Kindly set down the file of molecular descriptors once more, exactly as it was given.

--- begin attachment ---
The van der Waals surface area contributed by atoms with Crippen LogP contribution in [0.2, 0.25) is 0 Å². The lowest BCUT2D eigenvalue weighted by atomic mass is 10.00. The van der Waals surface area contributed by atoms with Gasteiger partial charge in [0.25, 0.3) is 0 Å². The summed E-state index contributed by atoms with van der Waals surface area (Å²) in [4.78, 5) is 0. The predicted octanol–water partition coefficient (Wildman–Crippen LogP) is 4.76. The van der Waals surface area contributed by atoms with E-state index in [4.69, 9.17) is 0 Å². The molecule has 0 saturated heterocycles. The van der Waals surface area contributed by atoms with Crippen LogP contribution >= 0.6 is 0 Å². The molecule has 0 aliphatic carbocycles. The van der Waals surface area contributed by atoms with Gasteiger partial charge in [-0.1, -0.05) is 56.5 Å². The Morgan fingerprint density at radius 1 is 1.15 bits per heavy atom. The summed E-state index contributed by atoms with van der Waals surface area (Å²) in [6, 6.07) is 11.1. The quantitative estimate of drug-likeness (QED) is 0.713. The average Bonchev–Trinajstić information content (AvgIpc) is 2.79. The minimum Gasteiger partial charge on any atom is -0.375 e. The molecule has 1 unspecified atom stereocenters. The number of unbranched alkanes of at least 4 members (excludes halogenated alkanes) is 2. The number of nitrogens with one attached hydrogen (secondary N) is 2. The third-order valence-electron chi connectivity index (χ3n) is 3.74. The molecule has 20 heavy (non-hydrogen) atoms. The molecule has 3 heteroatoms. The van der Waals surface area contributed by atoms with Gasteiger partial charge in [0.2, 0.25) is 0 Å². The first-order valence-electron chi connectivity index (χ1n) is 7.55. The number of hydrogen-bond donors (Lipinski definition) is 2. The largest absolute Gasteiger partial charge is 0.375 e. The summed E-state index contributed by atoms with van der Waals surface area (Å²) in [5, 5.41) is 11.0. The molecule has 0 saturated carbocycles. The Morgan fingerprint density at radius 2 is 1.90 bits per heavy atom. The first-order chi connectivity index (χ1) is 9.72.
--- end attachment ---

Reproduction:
The van der Waals surface area contributed by atoms with Crippen LogP contribution in [0.2, 0.25) is 0 Å². The lowest BCUT2D eigenvalue weighted by atomic mass is 10.00. The van der Waals surface area contributed by atoms with Gasteiger partial charge in [0.25, 0.3) is 0 Å². The summed E-state index contributed by atoms with van der Waals surface area (Å²) in [4.78, 5) is 0. The predicted octanol–water partition coefficient (Wildman–Crippen LogP) is 4.76. The van der Waals surface area contributed by atoms with E-state index in [4.69, 9.17) is 0 Å². The molecule has 0 saturated heterocycles. The van der Waals surface area contributed by atoms with Crippen LogP contribution >= 0.6 is 0 Å². The molecule has 0 aliphatic carbocycles. The van der Waals surface area contributed by atoms with Gasteiger partial charge in [-0.1, -0.05) is 56.5 Å². The Morgan fingerprint density at radius 1 is 1.15 bits per heavy atom. The summed E-state index contributed by atoms with van der Waals surface area (Å²) in [6, 6.07) is 11.1. The quantitative estimate of drug-likeness (QED) is 0.713. The average Bonchev–Trinajstić information content (AvgIpc) is 2.79. The minimum Gasteiger partial charge on any atom is -0.375 e. The molecule has 1 unspecified atom stereocenters. The number of unbranched alkanes of at least 4 members (excludes halogenated alkanes) is 2. The number of nitrogens with one attached hydrogen (secondary N) is 2. The third-order valence-electron chi connectivity index (χ3n) is 3.74. The molecule has 20 heavy (non-hydrogen) atoms. The molecule has 3 heteroatoms. The van der Waals surface area contributed by atoms with Gasteiger partial charge in [0.2, 0.25) is 0 Å². The first-order valence-electron chi connectivity index (χ1n) is 7.55. The number of hydrogen-bond donors (Lipinski definition) is 2. The largest absolute Gasteiger partial charge is 0.375 e. The summed E-state index contributed by atoms with van der Waals surface area (Å²) in [5, 5.41) is 11.0. The molecule has 0 saturated carbocycles. The Morgan fingerprint density at radius 2 is 1.90 bits per heavy atom. The first-order chi connectivity index (χ1) is 9.72.